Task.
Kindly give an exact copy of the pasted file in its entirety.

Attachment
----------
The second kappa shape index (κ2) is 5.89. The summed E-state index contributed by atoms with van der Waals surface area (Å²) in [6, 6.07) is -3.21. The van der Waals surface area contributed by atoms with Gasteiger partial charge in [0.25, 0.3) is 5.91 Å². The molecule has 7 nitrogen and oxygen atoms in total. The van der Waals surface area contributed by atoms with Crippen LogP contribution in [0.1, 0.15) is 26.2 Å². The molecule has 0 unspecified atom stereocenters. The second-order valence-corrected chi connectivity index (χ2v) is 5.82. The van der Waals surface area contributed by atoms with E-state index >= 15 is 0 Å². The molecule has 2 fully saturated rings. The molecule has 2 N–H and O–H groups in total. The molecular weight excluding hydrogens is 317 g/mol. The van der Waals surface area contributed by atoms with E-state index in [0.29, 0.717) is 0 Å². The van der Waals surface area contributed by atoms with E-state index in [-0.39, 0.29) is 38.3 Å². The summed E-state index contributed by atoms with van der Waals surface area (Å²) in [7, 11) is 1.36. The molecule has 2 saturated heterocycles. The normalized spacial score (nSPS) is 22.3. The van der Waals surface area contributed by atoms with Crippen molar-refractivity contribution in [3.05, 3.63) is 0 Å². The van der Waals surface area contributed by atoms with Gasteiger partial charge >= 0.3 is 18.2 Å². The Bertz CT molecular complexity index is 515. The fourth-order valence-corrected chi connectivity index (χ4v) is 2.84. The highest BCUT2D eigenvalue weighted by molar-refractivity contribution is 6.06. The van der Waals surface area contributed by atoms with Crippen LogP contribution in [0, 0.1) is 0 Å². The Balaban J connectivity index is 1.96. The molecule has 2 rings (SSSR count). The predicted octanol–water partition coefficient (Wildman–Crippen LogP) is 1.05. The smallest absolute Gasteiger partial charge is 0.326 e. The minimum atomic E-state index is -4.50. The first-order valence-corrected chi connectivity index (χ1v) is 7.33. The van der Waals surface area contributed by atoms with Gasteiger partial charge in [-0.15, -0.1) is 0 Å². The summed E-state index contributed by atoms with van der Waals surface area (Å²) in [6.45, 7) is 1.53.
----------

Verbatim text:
The second kappa shape index (κ2) is 5.89. The summed E-state index contributed by atoms with van der Waals surface area (Å²) in [6, 6.07) is -3.21. The van der Waals surface area contributed by atoms with Gasteiger partial charge in [0.25, 0.3) is 5.91 Å². The molecule has 7 nitrogen and oxygen atoms in total. The van der Waals surface area contributed by atoms with Crippen LogP contribution in [0.1, 0.15) is 26.2 Å². The molecule has 0 unspecified atom stereocenters. The second-order valence-corrected chi connectivity index (χ2v) is 5.82. The van der Waals surface area contributed by atoms with E-state index >= 15 is 0 Å². The molecule has 2 fully saturated rings. The molecule has 2 N–H and O–H groups in total. The molecular weight excluding hydrogens is 317 g/mol. The van der Waals surface area contributed by atoms with E-state index in [0.29, 0.717) is 0 Å². The van der Waals surface area contributed by atoms with E-state index in [-0.39, 0.29) is 38.3 Å². The summed E-state index contributed by atoms with van der Waals surface area (Å²) in [7, 11) is 1.36. The molecule has 2 saturated heterocycles. The normalized spacial score (nSPS) is 22.3. The van der Waals surface area contributed by atoms with Crippen molar-refractivity contribution in [3.05, 3.63) is 0 Å². The van der Waals surface area contributed by atoms with Gasteiger partial charge >= 0.3 is 18.2 Å². The Bertz CT molecular complexity index is 515. The fourth-order valence-corrected chi connectivity index (χ4v) is 2.84. The highest BCUT2D eigenvalue weighted by molar-refractivity contribution is 6.06. The van der Waals surface area contributed by atoms with Crippen LogP contribution in [0, 0.1) is 0 Å². The Balaban J connectivity index is 1.96. The molecule has 2 rings (SSSR count). The predicted octanol–water partition coefficient (Wildman–Crippen LogP) is 1.05. The smallest absolute Gasteiger partial charge is 0.326 e. The minimum atomic E-state index is -4.50. The first-order valence-corrected chi connectivity index (χ1v) is 7.33. The van der Waals surface area contributed by atoms with Gasteiger partial charge in [-0.15, -0.1) is 0 Å². The summed E-state index contributed by atoms with van der Waals surface area (Å²) in [6.45, 7) is 1.53.